Ndrecaj: “Which one?”
Memedi: “The one you wrote on Facebook. That the NLA took over the station.”
Ndrecaj: “And? Did you like it?”
Memedi: “Very good, very good.”
BIRN was unable to contact Memedi, but the senior intelligence source claimed he was involved in planning the operation in Kumanovo. The senior intelligence officer identified another man as the “mastermind”: Sinisha Aleksovski, an agent in the Intelligence Agency who also sits on President Ivanov’s cabinet as his security advisor. “Everything was under the command of Sinisha Aleksovski, the president’s counsellor for security, and Shenasi Memedi on the ground,” he said.
Contacted by BIRN, Aleksovski declined to comment. In a television interview in May 2017, Prime Minister Zaev also linked Aleksovski to the Kumanovo incident. “Many structures are involved,” he said. “One is Sinisha Aleksovski. We heard a conversation between him and a person called ‘NATO Commander’ Mirsad Ndrecaj from Kosovo, a famous criminal and bandit who worked in these areas: Kosovo, Serbia, Presevo, Kumanovo, Tetovo region, Skopje — and they had communication.
“Why did they need to be in communication at all? There are serious indications for Sinisa Aleksovski. I think he is the head of the intelligence service that was with Gjorge Ivanov, but there are other indications of involvement of even higher structures.”
President Ivanov, who comes from the ranks of the VMRO DPMNE and has been head of state since 2009, denied that he or his cabinet had anything to do with what happened in Kumanovo. “Neither I as president nor my cabinet were involved in any way in the Kumanovo case,” he told BIRN in his written response to questions put to the Intelligence Agency. “The president is only a user of the information coming from the Intelligence Agency and other security services.”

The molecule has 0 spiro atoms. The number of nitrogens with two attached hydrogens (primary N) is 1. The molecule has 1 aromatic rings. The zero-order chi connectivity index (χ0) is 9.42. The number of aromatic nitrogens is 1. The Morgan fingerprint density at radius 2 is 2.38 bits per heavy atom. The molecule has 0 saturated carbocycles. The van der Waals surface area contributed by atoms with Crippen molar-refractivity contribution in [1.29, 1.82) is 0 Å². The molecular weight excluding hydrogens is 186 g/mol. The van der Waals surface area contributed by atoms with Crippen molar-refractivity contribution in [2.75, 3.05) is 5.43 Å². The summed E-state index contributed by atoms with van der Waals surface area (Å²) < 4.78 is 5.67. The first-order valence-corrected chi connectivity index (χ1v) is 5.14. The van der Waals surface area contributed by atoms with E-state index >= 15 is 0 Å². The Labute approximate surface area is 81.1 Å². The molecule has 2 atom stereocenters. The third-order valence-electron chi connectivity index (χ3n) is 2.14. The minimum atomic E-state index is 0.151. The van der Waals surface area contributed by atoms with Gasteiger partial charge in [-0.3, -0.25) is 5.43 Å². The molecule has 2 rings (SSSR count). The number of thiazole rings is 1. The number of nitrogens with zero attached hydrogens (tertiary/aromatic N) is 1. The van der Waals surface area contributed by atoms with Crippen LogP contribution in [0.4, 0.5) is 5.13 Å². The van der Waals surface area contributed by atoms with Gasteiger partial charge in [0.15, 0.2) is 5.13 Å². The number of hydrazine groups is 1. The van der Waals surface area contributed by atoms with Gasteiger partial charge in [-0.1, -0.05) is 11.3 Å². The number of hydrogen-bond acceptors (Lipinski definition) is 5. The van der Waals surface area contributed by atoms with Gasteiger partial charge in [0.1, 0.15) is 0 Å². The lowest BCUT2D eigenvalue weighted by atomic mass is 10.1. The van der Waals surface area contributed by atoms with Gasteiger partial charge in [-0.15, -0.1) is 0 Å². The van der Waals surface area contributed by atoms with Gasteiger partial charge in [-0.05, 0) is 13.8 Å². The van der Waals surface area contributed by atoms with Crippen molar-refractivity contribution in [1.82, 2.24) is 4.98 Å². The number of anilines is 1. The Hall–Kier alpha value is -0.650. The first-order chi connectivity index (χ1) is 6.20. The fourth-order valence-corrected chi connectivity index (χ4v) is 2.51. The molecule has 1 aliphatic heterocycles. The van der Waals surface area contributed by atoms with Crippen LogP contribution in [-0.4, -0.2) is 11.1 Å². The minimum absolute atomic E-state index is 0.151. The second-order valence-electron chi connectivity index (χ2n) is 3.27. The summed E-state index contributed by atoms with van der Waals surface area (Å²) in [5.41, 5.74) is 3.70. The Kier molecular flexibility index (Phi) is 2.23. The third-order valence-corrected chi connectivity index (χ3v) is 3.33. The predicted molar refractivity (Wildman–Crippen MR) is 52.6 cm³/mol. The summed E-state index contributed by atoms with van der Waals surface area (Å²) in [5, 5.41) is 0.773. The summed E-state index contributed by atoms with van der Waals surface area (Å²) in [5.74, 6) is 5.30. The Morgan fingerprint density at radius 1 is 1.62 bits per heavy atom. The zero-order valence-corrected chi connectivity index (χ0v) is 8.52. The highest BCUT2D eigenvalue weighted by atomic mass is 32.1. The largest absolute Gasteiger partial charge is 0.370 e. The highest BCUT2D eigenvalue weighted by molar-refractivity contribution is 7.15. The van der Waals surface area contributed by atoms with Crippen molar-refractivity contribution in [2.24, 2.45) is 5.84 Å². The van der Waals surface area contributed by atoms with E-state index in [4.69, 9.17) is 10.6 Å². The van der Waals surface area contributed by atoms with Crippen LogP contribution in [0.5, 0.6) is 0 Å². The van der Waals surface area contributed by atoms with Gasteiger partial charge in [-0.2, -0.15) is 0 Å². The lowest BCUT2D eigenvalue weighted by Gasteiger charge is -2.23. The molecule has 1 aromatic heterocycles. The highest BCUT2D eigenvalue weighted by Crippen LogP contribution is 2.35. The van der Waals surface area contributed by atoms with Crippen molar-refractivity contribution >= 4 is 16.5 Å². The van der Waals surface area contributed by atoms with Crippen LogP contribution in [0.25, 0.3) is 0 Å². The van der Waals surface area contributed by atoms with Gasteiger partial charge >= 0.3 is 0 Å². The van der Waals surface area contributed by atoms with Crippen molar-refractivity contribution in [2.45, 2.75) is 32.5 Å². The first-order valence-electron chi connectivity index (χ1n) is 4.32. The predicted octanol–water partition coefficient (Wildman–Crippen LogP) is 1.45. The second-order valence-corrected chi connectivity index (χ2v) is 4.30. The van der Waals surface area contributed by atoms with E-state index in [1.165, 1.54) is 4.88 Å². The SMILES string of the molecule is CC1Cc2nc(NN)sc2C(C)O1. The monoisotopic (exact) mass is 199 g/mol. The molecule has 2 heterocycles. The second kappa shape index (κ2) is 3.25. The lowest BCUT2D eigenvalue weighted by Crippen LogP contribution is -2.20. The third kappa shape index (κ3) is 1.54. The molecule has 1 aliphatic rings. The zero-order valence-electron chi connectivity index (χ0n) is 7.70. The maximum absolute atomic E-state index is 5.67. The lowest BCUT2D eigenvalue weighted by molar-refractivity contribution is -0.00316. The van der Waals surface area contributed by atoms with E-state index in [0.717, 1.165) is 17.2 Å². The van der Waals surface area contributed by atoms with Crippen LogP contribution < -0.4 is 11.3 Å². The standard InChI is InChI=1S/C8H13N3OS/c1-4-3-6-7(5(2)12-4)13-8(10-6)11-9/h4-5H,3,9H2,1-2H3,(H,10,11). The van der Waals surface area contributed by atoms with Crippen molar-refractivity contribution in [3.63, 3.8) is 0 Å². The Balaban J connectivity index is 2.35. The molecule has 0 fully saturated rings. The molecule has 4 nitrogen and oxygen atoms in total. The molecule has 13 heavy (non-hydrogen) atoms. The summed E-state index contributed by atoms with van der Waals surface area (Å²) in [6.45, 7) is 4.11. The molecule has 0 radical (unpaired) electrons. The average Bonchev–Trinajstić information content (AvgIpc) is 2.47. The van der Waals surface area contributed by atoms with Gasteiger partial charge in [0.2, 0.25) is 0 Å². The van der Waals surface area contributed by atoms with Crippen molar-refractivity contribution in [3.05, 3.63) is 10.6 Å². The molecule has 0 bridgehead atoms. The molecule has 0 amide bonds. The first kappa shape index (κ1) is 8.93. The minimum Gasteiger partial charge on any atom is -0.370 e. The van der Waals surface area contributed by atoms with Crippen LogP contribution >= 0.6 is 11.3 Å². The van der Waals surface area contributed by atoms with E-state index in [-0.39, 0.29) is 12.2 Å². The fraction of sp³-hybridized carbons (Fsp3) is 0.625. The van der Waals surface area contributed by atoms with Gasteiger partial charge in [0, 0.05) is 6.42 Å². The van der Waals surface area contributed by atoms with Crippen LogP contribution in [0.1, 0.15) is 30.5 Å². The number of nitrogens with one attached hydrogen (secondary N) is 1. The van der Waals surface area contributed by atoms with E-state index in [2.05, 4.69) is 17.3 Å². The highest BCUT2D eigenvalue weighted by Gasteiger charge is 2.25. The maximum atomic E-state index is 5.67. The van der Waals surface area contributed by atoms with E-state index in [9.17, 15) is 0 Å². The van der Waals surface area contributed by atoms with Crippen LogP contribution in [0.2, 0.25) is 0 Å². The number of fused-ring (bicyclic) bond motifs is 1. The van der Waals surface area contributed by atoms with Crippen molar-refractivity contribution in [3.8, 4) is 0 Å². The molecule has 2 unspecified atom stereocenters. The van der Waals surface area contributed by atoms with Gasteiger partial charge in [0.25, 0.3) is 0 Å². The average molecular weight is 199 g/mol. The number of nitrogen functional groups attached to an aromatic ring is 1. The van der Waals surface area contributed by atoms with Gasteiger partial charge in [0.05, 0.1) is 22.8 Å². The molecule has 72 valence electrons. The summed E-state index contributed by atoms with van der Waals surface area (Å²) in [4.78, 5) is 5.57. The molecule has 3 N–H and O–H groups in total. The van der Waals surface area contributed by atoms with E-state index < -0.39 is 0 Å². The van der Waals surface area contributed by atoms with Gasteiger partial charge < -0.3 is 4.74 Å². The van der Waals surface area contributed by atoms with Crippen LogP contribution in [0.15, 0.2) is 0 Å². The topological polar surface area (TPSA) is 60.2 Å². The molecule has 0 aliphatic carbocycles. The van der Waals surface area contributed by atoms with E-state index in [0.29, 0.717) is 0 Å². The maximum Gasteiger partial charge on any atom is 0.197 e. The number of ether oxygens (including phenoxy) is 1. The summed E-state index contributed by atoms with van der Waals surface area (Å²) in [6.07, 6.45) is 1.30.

‘Neither I as president nor my cabinet were involved in any way in the Kumanovo case.’
Ivanov continued: “From the generation of false news, next I expect them to associate me with the assassination of [US President John F] Kennedy. Point out at least one fact, not rumours, speculation and lies, but a fact that connects the Cabinet of the President with your allegations. “I want to inform the public, but also to send a message to all generators of false news: we will not sit with folded hands.”
Although Macedonia is a parliamentary democracy and the president’s powers are limited, Ivanov is commander-in-chief of the armed forces and head of the national Security Council. He also appoints the director of the Intelligence Agency. Critics see Ivanov as a close partisan of his VMRO DPMNE party. In March 2017, he sparked outrage by refusing to grant a mandate to Zaev after the SDSM won enough seats to form a government in alliance with ethnic Albanian parties. In May 2017, Ivanov finally relented.
The phone recordings published in Kosovo and picked up by Macedonian media allude to a meeting in Pristina, apparently between intelligence officer Memedi and group leader Ndrecaj.
Memedi: “Tomorrow I will be in Ferizaj [in southern Kosovo], with my wife, daughter and sons. I thought if you are in Pristina, or where are you?”
Ndrecaj: “We are in Pristina.”
Memedi: “I will call you tomorrow then, and we’ll meet somewhere for a coffee.”
Ndrecaj: “Okay, we will meet in Pristina.”
Memedi: “Say hi to Beg [Rizaj, another leader killed in Kumanovo].”
Ndrecaj: “He says hi back.”
In court, several defendants described at least one meeting in Pristina between Ndrecaj and the spy, Memedi. They said the purpose was specifically to prepare for Kumanovo, and that a meeting was captured on video. One of the alleged gunmen, Andi Krasniqi, spoke of a recording three hours and 17 minutes long. No such video has emerged.